3. Colosseum or Coliseum
Italy is the largest elliptical amphitheater of the Roman Empire built between the city of Rome in the country. It is considered the finest specimen of Roman architecture and engineering. Its construction was started by the then ruler Vespian between 70th – 72nd AD and it was completed by Emperor Titus in the 80th AD.
Between 81 and 96 years, some further changes were made to it under Domitian’s rule. The name of this building is due to Amphitheaterum flavium, Vespian and Titus’ family names Flavius.
The oval colosseum had a capacity of 50,000 spectators, which was not common at that time. In this stadium, there were bloody battles between the warriors for entertainment only. Warriors also had to fight with animals. Gladiators used to fight tigers. It is estimated that about 5 lakh animals and 1 million human beings were killed in such demonstrations of this stadium.
Apart from this, plays based on mythology were also played here. There were grand events twice a year and the Romans loved the sport very much.
This building was closed for public use in the pre-medieval period. Later it was used as a residence, workshops, religious works, fort and pilgrimage site. Today, in the twenty-first century it has survived only as a ruin due to earthquake and stone theft, but its ruins have been kept as punishment for tourists.
It has been selected by UNESCO as World Heritage. It is still a symbol of the splendor of the mighty Roman Empire, the most popular destination for tourists, and closely associated with the Roman Church as the Pope carries out a torch liturgy every Good Friday even today.
5. Machu Picchu
The pre-Columbian era, located in the South American country of Peru, is a historical site related to the Inca civilization. The meaning of its name is: – “Old peak.” It is located on a mountain above the Urubamba Valley, from which the Urubamba River flows, at an altitude of 2,430 meters above sea level.
It is located 80 kilometers (50 mi) northwest of Cuzco. It is also often referred to as the “Lost City of the Inca.” Machu Picchu is one of the most familiar symbols of the Inca Empire.
It was built by the Inca around 1430 AD as the official site of their rulers, but it was abandoned almost a hundred years later, when the Spaniards conquered the Inca. Although the locals knew it from the beginning, the credit for introducing it to the whole world goes to Hiram Bingham, an American historian who discovered it in 1911, since then Machu Picchu has become an important tourist attraction.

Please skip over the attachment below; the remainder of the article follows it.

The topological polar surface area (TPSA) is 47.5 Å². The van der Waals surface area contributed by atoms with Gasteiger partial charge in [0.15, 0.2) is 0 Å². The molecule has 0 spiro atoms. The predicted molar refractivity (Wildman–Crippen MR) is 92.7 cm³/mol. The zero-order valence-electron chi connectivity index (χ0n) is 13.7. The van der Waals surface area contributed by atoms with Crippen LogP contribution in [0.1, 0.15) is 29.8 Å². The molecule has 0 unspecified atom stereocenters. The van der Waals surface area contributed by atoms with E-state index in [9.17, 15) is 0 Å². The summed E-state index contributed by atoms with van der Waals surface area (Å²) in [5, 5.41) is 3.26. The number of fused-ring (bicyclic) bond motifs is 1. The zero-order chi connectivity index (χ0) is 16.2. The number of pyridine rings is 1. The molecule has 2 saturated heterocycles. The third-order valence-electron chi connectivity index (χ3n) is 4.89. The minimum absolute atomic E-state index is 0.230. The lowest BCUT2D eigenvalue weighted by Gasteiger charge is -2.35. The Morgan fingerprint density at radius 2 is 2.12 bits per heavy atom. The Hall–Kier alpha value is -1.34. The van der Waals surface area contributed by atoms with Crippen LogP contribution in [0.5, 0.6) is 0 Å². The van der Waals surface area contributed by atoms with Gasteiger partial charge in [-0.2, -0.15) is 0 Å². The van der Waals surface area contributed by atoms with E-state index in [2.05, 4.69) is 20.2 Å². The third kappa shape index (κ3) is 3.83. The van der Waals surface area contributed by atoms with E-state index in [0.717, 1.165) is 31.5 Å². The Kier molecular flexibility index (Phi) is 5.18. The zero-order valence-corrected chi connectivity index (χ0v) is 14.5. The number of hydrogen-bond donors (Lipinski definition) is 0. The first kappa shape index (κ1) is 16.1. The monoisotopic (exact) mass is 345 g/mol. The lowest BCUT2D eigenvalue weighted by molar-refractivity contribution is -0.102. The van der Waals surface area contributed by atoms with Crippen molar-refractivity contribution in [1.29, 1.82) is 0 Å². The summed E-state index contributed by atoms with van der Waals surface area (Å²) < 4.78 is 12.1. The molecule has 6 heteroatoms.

Machu Picchu was declared a Peruvian landmark in 1981 and in 1983 it was granted a UNESCO World Heritage Site status. Because it was not looted by the Spaniards even after conquering the Inca, the site has special significance as a cultural site and is also considered a sacred place.
Machu Picchu was built in the archaic style of the Inca, using polished stones. Among its primary buildings are the Intihuatana (Temple of the Sun) and a chamber with three windows. According to archaeologists, this building is located in the holy district of Machu Picchu.
In September 2007, an agreement was reached between Peru and Yale University that all the crafts that Heram Bingham took with him after the discovery of Machu Picchu would be returned to Peru. Machu Picchu is also one of the seven new wonders of the world announced on 7 July 2007.
Located in Jordan’s M’an Province, is a historic city famous for its stone-carved buildings and water transport system. It was established by the Nabataeans as their capital in the sixth century BCE.
Its construction is believed to have started around 1200 BCE. It is a famous tourist destination in the modern era. Petra is built on the slope of a mountain called “Hor” and is situated in a basin surrounded by mountains.
These mountains are the eastern boundary of the valley called “Wadi Arba” running from the Dead Sea to the Gulf of Aqaba. Petra is recognized by UNESCO as being a World Heritage Site. The BBC has also included Petra in its “70 Places to See Before You Die”.
7. Taj Mahal
One of the 7 wonders of the world is a World Heritage Tomb located in the city of Agra in India. It was built by the Mughal Emperor Shah Jahan, in memory of his wife Mumtaz Mahal. The Taj Mahal is an excellent specimen of Mughal architecture. Its architectural style is a unique fusion of components of Persian, Ottoman, Indian and Islamic architecture. if you read all information about taj mahal then please go to Historybaba.
In 1973, the Taj Mahal became a UNESCO World Heritage Site. Along with this, it has been described as one of the best human works of worldwide heritage. The Taj Mahal has also been declared the jewel of Islamic art of India.
Its white dome and tile is covered with marble in shape, not like the buildings made by covering with large layers of commonly seen marble ingots. The mausoleum built in the center shows the combination of beauty in its architectural superiority. The special feature of the Taj Mahal building group is that it is completely symmetrical. Its construction was completed around 1647. Ustad Ahmad Lahori is often considered its principal designator.